Oliver Stone’s ‘W.’ Gives Empathy to an Unfortunate President of the United States
WRITER’S NOTE: This review was written back in 2008.
You really have to admire what Oliver Stone pulled off here as he himself has been a big critic of the Bush Administration (and who isn’t these days?). Like “Nixon,” Stone has given us an empathetic portrait of an infamous President and tears down the stereotypes we have about this particular person so we can see him up close for who he really is. It is not a Bush bashing piece, but that would have been pointless anyway because we bash George W. Bush on a regular basis. With “W.,” Stone has given us what is essentially a father-son story as George W. is a man who spent the majority of his life trying to get his father’s, President George H.W. Bush, respect. It is clear from the start Bush Sr. respects Jeb more than he who bears his first and last name, and this leads George W. to do things he would never have done otherwise, such as run for political office.
“W.” covers George W. Bush from his days at a Yale fraternity hazing to the end of his first term as President. His second term is not covered here which is just as well as we are deep in the muck when it comes to political and financial affairs. It flashes back and forth in time from when he is President to his days as a rootless young man who is unsure of what he wants to do with his life other than party and get drunk. The movie does have the feel of a comedy, but it gets more serious in other moments. The tone Stone sets here is not always clear, and it does take away from the movie a bit. Still. it kept me engrossed as it covered the life of a man I can’t wait to see leave the White House.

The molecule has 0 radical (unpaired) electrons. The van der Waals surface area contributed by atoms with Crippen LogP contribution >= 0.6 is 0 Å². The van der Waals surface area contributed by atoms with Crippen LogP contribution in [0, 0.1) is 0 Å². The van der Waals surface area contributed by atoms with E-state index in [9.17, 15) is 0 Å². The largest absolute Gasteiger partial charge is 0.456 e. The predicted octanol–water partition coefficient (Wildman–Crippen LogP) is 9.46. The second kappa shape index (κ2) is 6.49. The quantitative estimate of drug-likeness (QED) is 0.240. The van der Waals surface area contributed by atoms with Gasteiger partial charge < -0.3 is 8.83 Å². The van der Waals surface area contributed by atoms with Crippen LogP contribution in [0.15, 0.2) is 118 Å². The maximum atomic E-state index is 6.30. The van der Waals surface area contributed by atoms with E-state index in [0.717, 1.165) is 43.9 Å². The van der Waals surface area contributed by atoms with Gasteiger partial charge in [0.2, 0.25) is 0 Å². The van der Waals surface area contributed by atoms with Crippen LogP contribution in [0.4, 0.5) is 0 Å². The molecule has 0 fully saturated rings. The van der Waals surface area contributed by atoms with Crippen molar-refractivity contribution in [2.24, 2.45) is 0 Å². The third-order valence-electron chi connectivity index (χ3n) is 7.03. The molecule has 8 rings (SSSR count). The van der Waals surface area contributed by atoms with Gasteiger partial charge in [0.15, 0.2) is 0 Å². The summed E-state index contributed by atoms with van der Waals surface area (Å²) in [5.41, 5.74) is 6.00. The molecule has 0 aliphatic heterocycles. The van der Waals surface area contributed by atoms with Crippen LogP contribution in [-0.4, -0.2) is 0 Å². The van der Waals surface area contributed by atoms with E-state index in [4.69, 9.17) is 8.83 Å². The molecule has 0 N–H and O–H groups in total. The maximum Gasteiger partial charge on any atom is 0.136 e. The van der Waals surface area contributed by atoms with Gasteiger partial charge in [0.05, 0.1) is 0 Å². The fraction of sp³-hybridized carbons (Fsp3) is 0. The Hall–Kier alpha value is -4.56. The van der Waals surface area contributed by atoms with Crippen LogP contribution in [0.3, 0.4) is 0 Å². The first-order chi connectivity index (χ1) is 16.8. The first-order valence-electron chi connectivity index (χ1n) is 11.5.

George W. Bush is played here by Josh Brolin, and he had a great streak last year with “Grindhouse,” “American Gangster” and of course “No Country for Old Men.” Christian Bale was originally cast in this role, but he dropped out at the last minute due to the makeup effects not working to his liking. It’s just as well because Brolin looks like a much better fit being from Texas and all. Playing Bush to a serious degree is a difficult challenge to say the least because we have long since gotten used to seeing him being lampooned on “Saturday Night Live,” and as a result, we cannot help but look at Brolin’s performance as a caricature of George W. But in the large scheme of things, Brolin manages to make the role his own, and it becomes more than a simple impersonation which was obviously not what he was going for in the first place.
In fact, Stone did a great job of casting as he got actors who don’t simply impersonate the people we know so well, but who instead embody and inhabit them. In the process, the actors force you to look at some of these personalities a bit differently than we have in the past. Getting past the preconceptions we have of people is always tough, but it is at times necessary in order for us to better understand how certain individuals, particularly those with the most power, tick.
One actor I was most impressed with here was Richard Dreyfuss who plays Vice President Dick Cheney. Dreyfuss has a great and frightening scene where, in a private conference with all the heads of state, he makes a case for attacking Iraq and Iran in order to get control over their vast oil supplies and keep dictators like Saddam Hussein from coming down on us ever again. The one moment which sent a chill down everyone’s spine is when someone asks Cheney what the exit strategy out of Iraq is, and he replies, “There is no exit strategy. We stay there forever.”